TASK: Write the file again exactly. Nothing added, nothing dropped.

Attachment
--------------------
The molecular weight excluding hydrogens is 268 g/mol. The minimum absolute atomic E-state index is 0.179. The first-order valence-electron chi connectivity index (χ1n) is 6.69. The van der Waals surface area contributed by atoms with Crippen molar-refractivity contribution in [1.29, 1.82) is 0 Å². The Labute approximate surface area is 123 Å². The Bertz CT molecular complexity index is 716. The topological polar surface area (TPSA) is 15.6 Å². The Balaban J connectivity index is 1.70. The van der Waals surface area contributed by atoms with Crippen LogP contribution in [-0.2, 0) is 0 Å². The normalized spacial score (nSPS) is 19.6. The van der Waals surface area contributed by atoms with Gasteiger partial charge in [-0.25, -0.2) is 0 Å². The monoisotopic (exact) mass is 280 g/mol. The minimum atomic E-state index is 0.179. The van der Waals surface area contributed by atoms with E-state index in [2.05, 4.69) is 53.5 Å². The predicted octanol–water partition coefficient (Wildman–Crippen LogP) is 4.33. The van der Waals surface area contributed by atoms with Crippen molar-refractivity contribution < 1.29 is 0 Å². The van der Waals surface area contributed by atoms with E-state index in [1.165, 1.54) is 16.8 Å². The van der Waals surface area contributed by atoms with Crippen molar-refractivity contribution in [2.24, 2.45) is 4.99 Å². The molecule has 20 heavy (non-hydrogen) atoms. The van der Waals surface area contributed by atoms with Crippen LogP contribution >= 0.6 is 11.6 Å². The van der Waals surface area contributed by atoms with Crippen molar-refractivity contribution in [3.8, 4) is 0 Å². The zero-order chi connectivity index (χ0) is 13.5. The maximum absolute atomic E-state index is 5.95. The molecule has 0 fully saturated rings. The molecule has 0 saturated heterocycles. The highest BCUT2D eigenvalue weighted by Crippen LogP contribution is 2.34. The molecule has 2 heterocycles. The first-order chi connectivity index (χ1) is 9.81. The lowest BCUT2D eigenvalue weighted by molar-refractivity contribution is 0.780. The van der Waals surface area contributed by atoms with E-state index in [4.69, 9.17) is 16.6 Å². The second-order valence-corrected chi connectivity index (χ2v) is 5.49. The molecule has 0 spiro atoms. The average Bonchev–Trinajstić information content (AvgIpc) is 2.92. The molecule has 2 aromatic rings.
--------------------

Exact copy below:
The molecular weight excluding hydrogens is 268 g/mol. The minimum absolute atomic E-state index is 0.179. The first-order valence-electron chi connectivity index (χ1n) is 6.69. The van der Waals surface area contributed by atoms with Crippen molar-refractivity contribution in [1.29, 1.82) is 0 Å². The Labute approximate surface area is 123 Å². The Bertz CT molecular complexity index is 716. The topological polar surface area (TPSA) is 15.6 Å². The Balaban J connectivity index is 1.70. The van der Waals surface area contributed by atoms with Crippen LogP contribution in [-0.2, 0) is 0 Å². The normalized spacial score (nSPS) is 19.6. The van der Waals surface area contributed by atoms with Gasteiger partial charge in [-0.25, -0.2) is 0 Å². The monoisotopic (exact) mass is 280 g/mol. The minimum atomic E-state index is 0.179. The van der Waals surface area contributed by atoms with E-state index in [2.05, 4.69) is 53.5 Å². The predicted octanol–water partition coefficient (Wildman–Crippen LogP) is 4.33. The van der Waals surface area contributed by atoms with Crippen molar-refractivity contribution < 1.29 is 0 Å². The van der Waals surface area contributed by atoms with E-state index in [1.165, 1.54) is 16.8 Å². The van der Waals surface area contributed by atoms with Crippen molar-refractivity contribution in [2.24, 2.45) is 4.99 Å². The molecule has 20 heavy (non-hydrogen) atoms. The van der Waals surface area contributed by atoms with Crippen LogP contribution >= 0.6 is 11.6 Å². The van der Waals surface area contributed by atoms with Crippen molar-refractivity contribution in [3.8, 4) is 0 Å². The zero-order chi connectivity index (χ0) is 13.5. The maximum absolute atomic E-state index is 5.95. The molecule has 0 fully saturated rings. The molecule has 0 saturated heterocycles. The highest BCUT2D eigenvalue weighted by Crippen LogP contribution is 2.34. The molecule has 2 heterocycles. The first-order chi connectivity index (χ1) is 9.81. The lowest BCUT2D eigenvalue weighted by molar-refractivity contribution is 0.780. The van der Waals surface area contributed by atoms with E-state index in [4.69, 9.17) is 16.6 Å². The second-order valence-corrected chi connectivity index (χ2v) is 5.49. The molecule has 0 spiro atoms. The average Bonchev–Trinajstić information content (AvgIpc) is 2.92. The molecule has 2 aromatic rings.